If the Tradjenta injury case is accepted through a contingency fee arrangement, the injured patient does not need to put up any upfront fees to pay for legal services. This means the victims can spend their time healing from their injuries and seeking new methods for improving their physical and emotional health while their attorneys move the case forward to obtain financial recompense. With the assistance of a competent legal team, victims can improve the financial outlook for their future once the Tradjenta lawsuit has been successfully resolved.
Typically, lawyers will build a case against every party that is responsible for causing their clients harm. This could include the physician who prescribed the drug, the pharmacist who dispensed the medication, the hospital where the prescription was written and of course the drug manufacturers who developed, marketed, promoted, and sold the medication to generate profits, even though they likely knew that there were serious side effects and adverse reactions caused by their defective drug.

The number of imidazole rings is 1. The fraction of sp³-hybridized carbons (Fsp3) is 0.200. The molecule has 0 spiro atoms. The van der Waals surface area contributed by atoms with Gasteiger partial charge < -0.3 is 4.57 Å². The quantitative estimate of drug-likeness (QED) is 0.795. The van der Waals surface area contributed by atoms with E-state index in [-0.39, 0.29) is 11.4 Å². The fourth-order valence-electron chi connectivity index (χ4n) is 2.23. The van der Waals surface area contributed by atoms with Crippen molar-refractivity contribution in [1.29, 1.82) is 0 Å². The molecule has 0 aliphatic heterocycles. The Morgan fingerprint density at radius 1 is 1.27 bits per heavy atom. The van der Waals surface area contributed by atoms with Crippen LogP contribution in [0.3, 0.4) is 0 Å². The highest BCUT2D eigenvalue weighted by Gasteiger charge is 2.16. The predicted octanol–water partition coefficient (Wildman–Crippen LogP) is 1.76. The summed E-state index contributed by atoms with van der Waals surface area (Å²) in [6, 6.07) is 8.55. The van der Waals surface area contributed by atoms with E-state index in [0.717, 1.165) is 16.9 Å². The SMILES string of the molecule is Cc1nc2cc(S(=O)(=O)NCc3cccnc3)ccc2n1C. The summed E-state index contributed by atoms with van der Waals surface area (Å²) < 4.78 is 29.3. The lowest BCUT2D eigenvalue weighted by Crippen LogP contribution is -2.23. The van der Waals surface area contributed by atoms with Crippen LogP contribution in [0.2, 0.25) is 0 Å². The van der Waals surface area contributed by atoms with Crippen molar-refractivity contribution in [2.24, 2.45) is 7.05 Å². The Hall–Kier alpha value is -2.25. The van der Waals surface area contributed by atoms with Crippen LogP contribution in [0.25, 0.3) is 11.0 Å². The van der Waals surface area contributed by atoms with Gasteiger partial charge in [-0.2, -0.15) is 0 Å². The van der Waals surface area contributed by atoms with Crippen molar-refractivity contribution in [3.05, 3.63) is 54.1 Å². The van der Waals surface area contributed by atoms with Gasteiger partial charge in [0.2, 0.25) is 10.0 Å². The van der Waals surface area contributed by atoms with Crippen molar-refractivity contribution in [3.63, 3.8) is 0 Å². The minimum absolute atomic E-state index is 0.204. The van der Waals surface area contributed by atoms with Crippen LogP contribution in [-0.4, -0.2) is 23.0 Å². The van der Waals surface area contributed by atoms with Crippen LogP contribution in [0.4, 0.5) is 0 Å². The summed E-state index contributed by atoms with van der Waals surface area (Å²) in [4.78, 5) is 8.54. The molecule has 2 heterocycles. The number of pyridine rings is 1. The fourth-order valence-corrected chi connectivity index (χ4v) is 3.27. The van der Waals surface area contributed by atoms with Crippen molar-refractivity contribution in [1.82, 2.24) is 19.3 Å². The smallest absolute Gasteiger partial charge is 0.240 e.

Obtain Financial Compensation through a Tradjenta Lawsuit
The defective medication and product liability litigation attorneys at the Drug Law Center are currently evaluating new cases involving injuries caused by Type II diabetes medications, including Tradjenta. We handle both class action litigation cases and individual lawsuits to ensure that our clients receive the highest level of financial compensation available based on the evidence and expert testimony in their case.
To minimize the financial burden on families pursuing compensation through a Tradjenta lawsuit, our law firm will postpone payment of our legal services until after we successfully conclude the lawsuit by negotiating an acceptable out of court settlement or winning the case at trial. Additionally, we offer a “No Win / No Fee” guarantee. This means if we are unable to obtain financial compensation on your behalf, you always nothing. However, our team of attorneys has years of experience in successfully resolving all our cases.
Contact us now to schedule an appointment to speak with one of our lawyers who is handling other cases exactly like yours. We provide complimentary case reviews to discuss the merits of your claim and provide numerous options on how to legally move forward in pursuing compensation.